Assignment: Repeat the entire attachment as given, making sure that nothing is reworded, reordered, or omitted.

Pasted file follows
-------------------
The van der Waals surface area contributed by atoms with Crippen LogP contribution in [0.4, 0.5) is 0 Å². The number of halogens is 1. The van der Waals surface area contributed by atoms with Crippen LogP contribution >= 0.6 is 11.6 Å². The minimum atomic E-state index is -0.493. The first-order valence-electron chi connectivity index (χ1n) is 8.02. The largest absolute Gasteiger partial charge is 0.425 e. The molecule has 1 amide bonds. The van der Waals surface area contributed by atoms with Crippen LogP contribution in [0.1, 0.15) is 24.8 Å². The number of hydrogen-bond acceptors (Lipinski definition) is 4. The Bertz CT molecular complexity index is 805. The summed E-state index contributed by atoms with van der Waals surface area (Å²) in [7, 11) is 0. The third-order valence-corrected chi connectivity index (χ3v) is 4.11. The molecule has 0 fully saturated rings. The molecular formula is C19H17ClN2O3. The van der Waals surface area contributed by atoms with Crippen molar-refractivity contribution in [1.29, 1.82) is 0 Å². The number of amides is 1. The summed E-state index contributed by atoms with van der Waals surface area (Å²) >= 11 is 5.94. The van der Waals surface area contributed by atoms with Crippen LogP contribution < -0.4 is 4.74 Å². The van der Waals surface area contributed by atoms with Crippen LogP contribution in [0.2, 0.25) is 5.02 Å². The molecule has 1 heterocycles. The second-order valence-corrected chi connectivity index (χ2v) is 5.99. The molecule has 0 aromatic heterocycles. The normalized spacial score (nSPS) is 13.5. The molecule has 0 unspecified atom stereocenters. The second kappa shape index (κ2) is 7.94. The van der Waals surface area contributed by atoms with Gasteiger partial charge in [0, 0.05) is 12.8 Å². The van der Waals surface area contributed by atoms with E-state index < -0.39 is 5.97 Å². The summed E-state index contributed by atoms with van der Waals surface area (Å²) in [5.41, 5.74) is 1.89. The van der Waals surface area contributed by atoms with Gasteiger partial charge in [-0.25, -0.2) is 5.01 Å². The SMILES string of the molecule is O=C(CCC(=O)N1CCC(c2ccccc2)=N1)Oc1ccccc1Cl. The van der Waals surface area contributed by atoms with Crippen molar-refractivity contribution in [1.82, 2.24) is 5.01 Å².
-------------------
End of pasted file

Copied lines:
The van der Waals surface area contributed by atoms with Crippen LogP contribution in [0.4, 0.5) is 0 Å². The number of halogens is 1. The van der Waals surface area contributed by atoms with Crippen LogP contribution >= 0.6 is 11.6 Å². The minimum atomic E-state index is -0.493. The first-order valence-electron chi connectivity index (χ1n) is 8.02. The largest absolute Gasteiger partial charge is 0.425 e. The molecule has 1 amide bonds. The van der Waals surface area contributed by atoms with Crippen LogP contribution in [0.1, 0.15) is 24.8 Å². The number of hydrogen-bond acceptors (Lipinski definition) is 4. The Bertz CT molecular complexity index is 805. The summed E-state index contributed by atoms with van der Waals surface area (Å²) in [7, 11) is 0. The third-order valence-corrected chi connectivity index (χ3v) is 4.11. The molecule has 0 fully saturated rings. The molecular formula is C19H17ClN2O3. The van der Waals surface area contributed by atoms with Crippen molar-refractivity contribution in [1.29, 1.82) is 0 Å². The number of amides is 1. The summed E-state index contributed by atoms with van der Waals surface area (Å²) >= 11 is 5.94. The van der Waals surface area contributed by atoms with Crippen LogP contribution < -0.4 is 4.74 Å². The van der Waals surface area contributed by atoms with Crippen LogP contribution in [0.2, 0.25) is 5.02 Å². The molecule has 1 heterocycles. The second-order valence-corrected chi connectivity index (χ2v) is 5.99. The molecule has 0 aromatic heterocycles. The normalized spacial score (nSPS) is 13.5. The molecule has 0 unspecified atom stereocenters. The second kappa shape index (κ2) is 7.94. The van der Waals surface area contributed by atoms with Gasteiger partial charge in [0, 0.05) is 12.8 Å². The van der Waals surface area contributed by atoms with E-state index < -0.39 is 5.97 Å². The summed E-state index contributed by atoms with van der Waals surface area (Å²) in [5.41, 5.74) is 1.89. The van der Waals surface area contributed by atoms with Gasteiger partial charge in [-0.25, -0.2) is 5.01 Å². The SMILES string of the molecule is O=C(CCC(=O)N1CCC(c2ccccc2)=N1)Oc1ccccc1Cl. The van der Waals surface area contributed by atoms with Crippen molar-refractivity contribution in [1.82, 2.24) is 5.01 Å².